The railways which have received a State guarantee are under the management of eight separate Companies. 1. The first in point of magnitude is the East Indian. Its main line extends from Calcutta to Delhi, through the Gangetic valley, a distance of a thousand miles, with a branch to the Burdwan collieries, a hundred and twenty miles in length, which is to be farther extended to the Ganges, and form a chord line. It has, moreover, just completed a line from Allahabad to Jubbulpore, where it will be joined by the line from Bombay, which is now become the postal and passenger port of India. 2. Then comes the Great Indian Peninsula, with its head-quarters at Bombay, comprising two lines, one of which runs south-east to form a junction with the rail proceeding north-west from Madras, and another to the north-east to Jubbulpore, to establish a communication between the great western port and Hindoostan and Bengal. About 350 miles distant from Bombay, a line branches off from the main rail to Nagpore, piercing the great cotton-field of India. 3. The Madras lines, likewise moving in two directions; the south-western proceeding across the peninsula to the opposite coast, with a branch to the great military station at Bangalore, and the north-western advancing in that direction to meet the line from Bombay. 4. The Great Southern of India, intended to promote the trade and industry of the southern provinces of the Madras Presidency, and connect the city of Trichinopoli with the sea-coast. 5. The Bombay and Baroda, which runs north for 300 miles to the cotton-fields of Guzerat. 6. The Eastern Bengal, extending a hundred miles from Calcutta to a place called Koostea, to be eventually prolonged to the city of Dacca, and afford facilities for conveying the vast produce of the eastern districts in a few hours to Calcutta, and thus avoid the circuitous route of the Soonderbunds, which occupies more than a week. 7. The Sinde Railway, with its two lines; the one extending from the new port of Kurrachee to the capital of southern Sinde, while the other runs from Mooltan to Umritsir, the Benares of the Punjab; a third line, now under construction, will run south-east from that city to the neighbourhood of Delhi, where it will join the East Indian line. 8. The

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Oude and Rohilcund, the latest which has received the guarantee of Government, and which is intended to convey the produce of those two provinces, considered the garden of Hindoostan, down to the Ganges, to be delivered to the East Indian line and transported to Calcutta. 9. The Calcutta and South-Eastern line, which proceeds due east for twenty-nine miles to the river Mutlah, where Lord Dalhousie designed the establishment of an auxiliary port to relieve the Hooghly from the inconvenient crowding of vessels. This rail has now been surrendered to Government. A glance at the map will show that these trunk lines have been selected with great judgment. Independently of their political and military value, they afford facilities for the mutual interchange of the products of the various districts, and the cheap and rapid conveyance of them to the seaports. They, moreover, connect the cotton-fields of the different Presidencies with the ports, and have been instrumental in promoting the extension of cultivation, and the establishment of steam factories for cleansing cotton and steam-presses for packing it. They unite the great cities of the continent with Bombay, and whenever the lines of the Great Indian Peninsula are completed, Madras, Calcutta, and Delhi will be brought within twenty-five days' distance of London.

The extent of each line, the total amount of capital guaranteed to it, and the number of miles remaining to be completed, will be seen in the following schedule :

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Apart from some small extensions now under discussion, the attention of the Indian authorities is at present directed to three important additions to the system. The line from Lahore through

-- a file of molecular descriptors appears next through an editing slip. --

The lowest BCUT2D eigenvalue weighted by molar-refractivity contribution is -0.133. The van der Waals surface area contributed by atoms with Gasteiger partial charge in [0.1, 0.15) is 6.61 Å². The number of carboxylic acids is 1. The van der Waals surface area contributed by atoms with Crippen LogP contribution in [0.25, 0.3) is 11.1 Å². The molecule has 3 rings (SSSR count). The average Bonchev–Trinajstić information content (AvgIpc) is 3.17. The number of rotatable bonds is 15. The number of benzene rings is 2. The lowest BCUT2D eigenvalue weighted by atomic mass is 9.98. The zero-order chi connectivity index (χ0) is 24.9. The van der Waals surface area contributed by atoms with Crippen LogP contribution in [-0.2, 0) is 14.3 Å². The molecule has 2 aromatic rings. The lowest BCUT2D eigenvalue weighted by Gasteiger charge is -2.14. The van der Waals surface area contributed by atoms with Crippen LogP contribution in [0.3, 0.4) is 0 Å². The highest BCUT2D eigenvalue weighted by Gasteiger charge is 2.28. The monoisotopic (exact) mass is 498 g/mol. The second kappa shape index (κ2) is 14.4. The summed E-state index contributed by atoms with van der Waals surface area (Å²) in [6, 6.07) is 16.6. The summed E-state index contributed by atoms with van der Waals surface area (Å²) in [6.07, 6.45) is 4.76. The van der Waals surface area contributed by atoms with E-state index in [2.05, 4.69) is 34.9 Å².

the

the Punjab to the banks of the Indus, which Lord Dalhousie recommended fifteen years ago, has hitherto been allowed to remain in abeyance. As a commercial speculation, it is not likely to be remunerative for many years. The province which it must traverse has been the battle-field of India since the days of Alexander the Great, and the first prey of every invader. The prospect of its being fed by the trade of Central Asia is very remote and uncertain, as we have a forinidable rival in the Russians, whose object is to draw the traffic of that region in an opposite direction to the banks of the Volga. In a military and political point of view, however, it is essential to the security of the empire. Our only danger of foreign encroachment lies on that frontier, which for the last eight hundred years has been the portal through which successive hordes have poured down upon the plains of India. Mahomedan fanaticism is always the same, and it may at any time culminate in the creation of a second Nadir Shah. The continued progress of Russia in establishing her authority in Turkestan and her influence throughout Central Asia have been supposed to menace the British dominions in India. This is simply a revival of the feeling which in the days of the Afghan expedition was termed · Russophobia,' and some in the present day have advised that we should endeavour to meet the assumed danger half-way by sending another expedition into Afghanistan and occupying Candahar and Herat. It is not necessary to discuss a project which no statesman would take upon himself the responsibility of recommending; but there cannot be two opinions on the importance of completing a railway not only to the Indus, but beyond it, to our frontier post at Peshawur. As soon as this object is accomplished, Government will be in a position to push forward any amount of the materials of war and any number of fresh troops to the Khyber pass, in time to encounter any hostile armament which may debouch through it. This is a political line, and Government has made all the preliminary arrangements for surveying it and for bridging the Punjab streams; and long before the Russians can reach the Hindoo Koosh-of which, however, they have no intention-we shall be ready to meet them at our own gates. The second line now under consideration is that which would proceed through the length of Sinde from Hyderabad to Mooltan, and it is recommended as much on commercial as on political grounds. At present, the Sinde Railway Company has a line of a hundred and nine miles at one end of their territory, and another at the other end from Mooltan to Lahore; the intermediate space of about five hundred miles is left to steamers. This break is fatal to its prosperity ; the Company can expect